The Intellectual Commissioner’s Office (ICO) has stated it intends to fine US facial recognition company Clearview AI Inc (Clearview) more than £17 million for alleged breaches of data protection law.
Clearview launched its facial recognition app in 2020 with the aim of helping law enforcement agencies identify suspects. Users can upload a photo of an individual and the app will match the photo to others collected from social media pages and the wider internet to help with identification. The app’s database reportedly contains over 10 billion images.
The ICO and the Office of the Australian Information Commissioner conducted a joint investigation into Clearview’s practices and concluded the company is collecting sensitive information about people without their knowledge or consent and is not taking reasonable steps to notify people of the collection of their information. The investigation also found Clearview has not taken reasonable steps to ensure its practices are compliant with Australian and UK privacy principles.
While the app is no longer available in the UK, the ICO believes the company may still be processing information from UK citizens without their knowledge. The ICO has ordered Clearview to cease processing the information of UK citizens and warned the company could be fined more than £17 million. Clearview has the opportunity to make representations to the ICO before a final decision is made. Clearview has stated its technology has been interpreted incorrectly and it intends to appeal to the ICO.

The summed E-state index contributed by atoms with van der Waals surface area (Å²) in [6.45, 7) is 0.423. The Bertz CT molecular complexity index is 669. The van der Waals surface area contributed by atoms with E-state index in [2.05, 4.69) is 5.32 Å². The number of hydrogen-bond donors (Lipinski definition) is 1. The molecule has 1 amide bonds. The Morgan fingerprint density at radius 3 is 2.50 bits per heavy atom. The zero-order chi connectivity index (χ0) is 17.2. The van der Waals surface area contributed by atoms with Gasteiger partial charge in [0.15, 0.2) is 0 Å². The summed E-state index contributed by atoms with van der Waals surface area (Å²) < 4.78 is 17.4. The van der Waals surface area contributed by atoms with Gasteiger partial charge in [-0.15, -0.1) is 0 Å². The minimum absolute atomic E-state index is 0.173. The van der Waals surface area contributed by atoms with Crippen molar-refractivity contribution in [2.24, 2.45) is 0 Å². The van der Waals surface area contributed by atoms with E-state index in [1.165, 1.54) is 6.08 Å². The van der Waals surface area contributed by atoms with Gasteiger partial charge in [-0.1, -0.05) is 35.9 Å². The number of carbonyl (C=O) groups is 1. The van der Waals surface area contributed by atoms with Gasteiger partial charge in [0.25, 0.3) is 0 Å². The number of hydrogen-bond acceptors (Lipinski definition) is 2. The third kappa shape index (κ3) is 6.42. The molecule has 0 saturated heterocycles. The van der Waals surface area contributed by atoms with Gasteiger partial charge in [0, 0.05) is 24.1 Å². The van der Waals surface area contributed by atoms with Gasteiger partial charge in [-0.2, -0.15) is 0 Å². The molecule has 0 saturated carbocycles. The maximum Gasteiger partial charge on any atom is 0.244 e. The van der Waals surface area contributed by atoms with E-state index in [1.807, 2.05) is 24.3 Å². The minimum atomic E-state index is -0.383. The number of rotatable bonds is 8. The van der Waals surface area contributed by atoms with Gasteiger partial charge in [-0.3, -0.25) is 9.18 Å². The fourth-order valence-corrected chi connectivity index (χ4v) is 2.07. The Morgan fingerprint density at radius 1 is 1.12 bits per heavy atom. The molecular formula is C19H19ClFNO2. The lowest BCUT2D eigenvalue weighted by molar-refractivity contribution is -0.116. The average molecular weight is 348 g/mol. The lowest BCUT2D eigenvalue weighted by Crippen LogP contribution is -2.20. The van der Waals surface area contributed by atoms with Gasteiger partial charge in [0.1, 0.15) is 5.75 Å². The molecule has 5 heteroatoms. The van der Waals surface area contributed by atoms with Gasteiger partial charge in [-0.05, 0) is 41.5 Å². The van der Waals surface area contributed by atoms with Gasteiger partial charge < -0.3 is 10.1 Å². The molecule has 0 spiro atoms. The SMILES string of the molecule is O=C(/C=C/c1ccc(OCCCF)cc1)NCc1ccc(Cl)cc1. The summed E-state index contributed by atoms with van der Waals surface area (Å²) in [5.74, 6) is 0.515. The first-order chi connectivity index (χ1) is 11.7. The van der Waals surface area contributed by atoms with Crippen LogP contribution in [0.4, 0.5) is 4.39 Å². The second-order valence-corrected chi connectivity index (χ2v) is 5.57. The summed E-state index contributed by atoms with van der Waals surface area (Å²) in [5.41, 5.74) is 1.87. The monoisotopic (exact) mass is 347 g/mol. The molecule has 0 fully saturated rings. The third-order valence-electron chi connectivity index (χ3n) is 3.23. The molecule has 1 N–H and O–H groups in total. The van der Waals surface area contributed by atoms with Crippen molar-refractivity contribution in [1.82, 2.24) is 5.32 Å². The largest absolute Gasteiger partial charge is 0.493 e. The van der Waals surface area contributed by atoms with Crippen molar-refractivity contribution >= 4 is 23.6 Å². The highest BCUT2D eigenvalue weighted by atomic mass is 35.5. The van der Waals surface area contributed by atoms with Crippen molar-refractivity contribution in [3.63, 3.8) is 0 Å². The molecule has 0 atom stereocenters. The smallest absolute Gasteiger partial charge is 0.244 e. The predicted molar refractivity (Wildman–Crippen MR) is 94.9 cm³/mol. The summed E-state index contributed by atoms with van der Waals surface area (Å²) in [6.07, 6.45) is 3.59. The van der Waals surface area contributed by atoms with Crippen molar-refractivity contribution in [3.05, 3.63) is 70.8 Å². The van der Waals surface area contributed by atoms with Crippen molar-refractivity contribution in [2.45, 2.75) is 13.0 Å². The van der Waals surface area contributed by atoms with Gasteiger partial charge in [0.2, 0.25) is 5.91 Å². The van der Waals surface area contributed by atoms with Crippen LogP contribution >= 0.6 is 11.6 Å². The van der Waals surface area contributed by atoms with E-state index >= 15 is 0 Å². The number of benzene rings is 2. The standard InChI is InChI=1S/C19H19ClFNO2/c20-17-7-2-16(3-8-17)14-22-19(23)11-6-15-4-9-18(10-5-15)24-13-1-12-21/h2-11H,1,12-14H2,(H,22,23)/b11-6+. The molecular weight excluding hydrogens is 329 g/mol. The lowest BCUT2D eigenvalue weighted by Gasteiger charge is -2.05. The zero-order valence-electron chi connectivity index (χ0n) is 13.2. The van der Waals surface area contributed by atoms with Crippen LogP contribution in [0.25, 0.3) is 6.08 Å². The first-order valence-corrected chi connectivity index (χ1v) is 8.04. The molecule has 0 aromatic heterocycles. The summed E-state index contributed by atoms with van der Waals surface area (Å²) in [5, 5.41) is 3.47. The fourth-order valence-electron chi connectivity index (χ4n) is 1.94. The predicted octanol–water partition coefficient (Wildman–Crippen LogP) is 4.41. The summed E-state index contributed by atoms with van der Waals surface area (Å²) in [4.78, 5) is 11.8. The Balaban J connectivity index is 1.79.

This case highlights the ICO’s commitment to address concerns over the increasing use of biometric technology. It also serves as a reminder for those businesses which collect employee, customer or client information that the law surrounding data protection in the UK was updated in 2018 and it is essential business practices reflect these recent changes.
As a quick reminder, businesses which operate in the UK must:
- have a lawful reason for collecting personal data;
- inform people what is happening to their data;
- process information in a way which UK citizens are likely to find fair or expect;
- not retain personal data indefinitely; and
- take care to meet the higher standards surrounding the collection of biometric data.
At Hamlins, we have the expertise to advise on GDPR compliance and data collection practices. If your business collects personal information and you would like a conversation about ensuring your practices comply with the latest UK data rules, or you are concerned your personal information is being used without your consent, get in touch.